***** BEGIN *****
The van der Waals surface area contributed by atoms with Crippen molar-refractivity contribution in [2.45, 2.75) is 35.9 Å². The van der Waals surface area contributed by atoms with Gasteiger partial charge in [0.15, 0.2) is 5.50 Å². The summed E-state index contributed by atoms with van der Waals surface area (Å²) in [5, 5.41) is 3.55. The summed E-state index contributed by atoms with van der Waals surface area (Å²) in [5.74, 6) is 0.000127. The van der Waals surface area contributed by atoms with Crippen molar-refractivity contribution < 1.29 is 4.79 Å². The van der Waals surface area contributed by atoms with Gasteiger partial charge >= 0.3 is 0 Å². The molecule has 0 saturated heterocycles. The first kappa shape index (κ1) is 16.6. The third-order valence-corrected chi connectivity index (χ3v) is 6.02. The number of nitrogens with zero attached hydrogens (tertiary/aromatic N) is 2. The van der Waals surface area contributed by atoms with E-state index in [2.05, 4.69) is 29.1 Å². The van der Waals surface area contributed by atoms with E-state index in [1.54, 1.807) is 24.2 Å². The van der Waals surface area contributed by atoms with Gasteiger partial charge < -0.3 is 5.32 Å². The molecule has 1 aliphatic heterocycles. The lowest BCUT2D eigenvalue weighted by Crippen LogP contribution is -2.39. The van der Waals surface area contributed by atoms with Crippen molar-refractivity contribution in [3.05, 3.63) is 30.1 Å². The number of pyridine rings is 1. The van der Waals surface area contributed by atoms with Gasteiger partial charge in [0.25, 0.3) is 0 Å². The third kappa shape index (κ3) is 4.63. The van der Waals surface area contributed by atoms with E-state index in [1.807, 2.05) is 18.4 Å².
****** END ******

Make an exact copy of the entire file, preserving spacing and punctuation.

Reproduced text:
The van der Waals surface area contributed by atoms with Crippen molar-refractivity contribution in [2.45, 2.75) is 35.9 Å². The van der Waals surface area contributed by atoms with Gasteiger partial charge in [0.15, 0.2) is 5.50 Å². The summed E-state index contributed by atoms with van der Waals surface area (Å²) in [5, 5.41) is 3.55. The summed E-state index contributed by atoms with van der Waals surface area (Å²) in [5.74, 6) is 0.000127. The van der Waals surface area contributed by atoms with Crippen molar-refractivity contribution < 1.29 is 4.79 Å². The van der Waals surface area contributed by atoms with Gasteiger partial charge >= 0.3 is 0 Å². The molecule has 0 saturated heterocycles. The first kappa shape index (κ1) is 16.6. The third-order valence-corrected chi connectivity index (χ3v) is 6.02. The number of nitrogens with zero attached hydrogens (tertiary/aromatic N) is 2. The van der Waals surface area contributed by atoms with E-state index in [2.05, 4.69) is 29.1 Å². The van der Waals surface area contributed by atoms with E-state index in [1.54, 1.807) is 24.2 Å². The van der Waals surface area contributed by atoms with Gasteiger partial charge < -0.3 is 5.32 Å². The molecule has 1 aliphatic heterocycles. The lowest BCUT2D eigenvalue weighted by Crippen LogP contribution is -2.39. The van der Waals surface area contributed by atoms with Crippen molar-refractivity contribution in [3.05, 3.63) is 30.1 Å². The number of pyridine rings is 1. The van der Waals surface area contributed by atoms with Gasteiger partial charge in [0.25, 0.3) is 0 Å². The third kappa shape index (κ3) is 4.63. The van der Waals surface area contributed by atoms with E-state index in [1.807, 2.05) is 18.4 Å².